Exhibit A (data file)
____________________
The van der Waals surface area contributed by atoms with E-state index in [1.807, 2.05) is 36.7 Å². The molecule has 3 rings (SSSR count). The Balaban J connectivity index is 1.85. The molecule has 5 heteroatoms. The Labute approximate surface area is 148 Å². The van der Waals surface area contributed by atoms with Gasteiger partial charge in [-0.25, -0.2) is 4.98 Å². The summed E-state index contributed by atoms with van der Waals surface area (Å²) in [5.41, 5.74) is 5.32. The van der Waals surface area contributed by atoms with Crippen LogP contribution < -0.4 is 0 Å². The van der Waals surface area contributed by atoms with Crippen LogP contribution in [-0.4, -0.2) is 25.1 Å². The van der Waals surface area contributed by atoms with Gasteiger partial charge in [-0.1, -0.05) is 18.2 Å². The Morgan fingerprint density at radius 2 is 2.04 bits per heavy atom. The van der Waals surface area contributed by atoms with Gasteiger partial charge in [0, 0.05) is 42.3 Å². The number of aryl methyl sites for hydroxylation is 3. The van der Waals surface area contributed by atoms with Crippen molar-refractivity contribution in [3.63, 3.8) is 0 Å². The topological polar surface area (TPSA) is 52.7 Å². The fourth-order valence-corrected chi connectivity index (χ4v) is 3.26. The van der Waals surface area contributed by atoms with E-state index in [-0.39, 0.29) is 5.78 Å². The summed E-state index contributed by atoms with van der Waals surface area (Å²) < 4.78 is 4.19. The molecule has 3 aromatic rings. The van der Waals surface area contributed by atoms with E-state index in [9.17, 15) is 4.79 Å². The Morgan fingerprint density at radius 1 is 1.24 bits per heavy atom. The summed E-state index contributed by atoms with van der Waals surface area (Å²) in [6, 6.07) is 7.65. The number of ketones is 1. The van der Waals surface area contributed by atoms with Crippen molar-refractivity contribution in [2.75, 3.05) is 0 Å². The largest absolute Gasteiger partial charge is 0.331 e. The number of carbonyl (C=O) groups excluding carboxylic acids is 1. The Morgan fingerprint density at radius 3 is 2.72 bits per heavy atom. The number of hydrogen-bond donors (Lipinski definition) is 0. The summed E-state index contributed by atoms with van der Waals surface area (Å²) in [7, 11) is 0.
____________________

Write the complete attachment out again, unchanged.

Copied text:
The van der Waals surface area contributed by atoms with E-state index in [1.807, 2.05) is 36.7 Å². The molecule has 3 rings (SSSR count). The Balaban J connectivity index is 1.85. The molecule has 5 heteroatoms. The Labute approximate surface area is 148 Å². The van der Waals surface area contributed by atoms with Gasteiger partial charge in [-0.25, -0.2) is 4.98 Å². The summed E-state index contributed by atoms with van der Waals surface area (Å²) in [5.41, 5.74) is 5.32. The van der Waals surface area contributed by atoms with Crippen LogP contribution < -0.4 is 0 Å². The van der Waals surface area contributed by atoms with Crippen LogP contribution in [-0.4, -0.2) is 25.1 Å². The van der Waals surface area contributed by atoms with Gasteiger partial charge in [-0.1, -0.05) is 18.2 Å². The Morgan fingerprint density at radius 2 is 2.04 bits per heavy atom. The van der Waals surface area contributed by atoms with Gasteiger partial charge in [0, 0.05) is 42.3 Å². The number of aryl methyl sites for hydroxylation is 3. The van der Waals surface area contributed by atoms with Crippen molar-refractivity contribution in [3.63, 3.8) is 0 Å². The topological polar surface area (TPSA) is 52.7 Å². The fourth-order valence-corrected chi connectivity index (χ4v) is 3.26. The van der Waals surface area contributed by atoms with E-state index in [-0.39, 0.29) is 5.78 Å². The summed E-state index contributed by atoms with van der Waals surface area (Å²) < 4.78 is 4.19. The molecule has 3 aromatic rings. The van der Waals surface area contributed by atoms with E-state index in [9.17, 15) is 4.79 Å². The Morgan fingerprint density at radius 1 is 1.24 bits per heavy atom. The summed E-state index contributed by atoms with van der Waals surface area (Å²) in [6, 6.07) is 7.65. The number of ketones is 1. The van der Waals surface area contributed by atoms with Crippen molar-refractivity contribution in [2.75, 3.05) is 0 Å². The largest absolute Gasteiger partial charge is 0.331 e. The number of carbonyl (C=O) groups excluding carboxylic acids is 1. The Morgan fingerprint density at radius 3 is 2.72 bits per heavy atom. The number of hydrogen-bond donors (Lipinski definition) is 0. The summed E-state index contributed by atoms with van der Waals surface area (Å²) in [7, 11) is 0.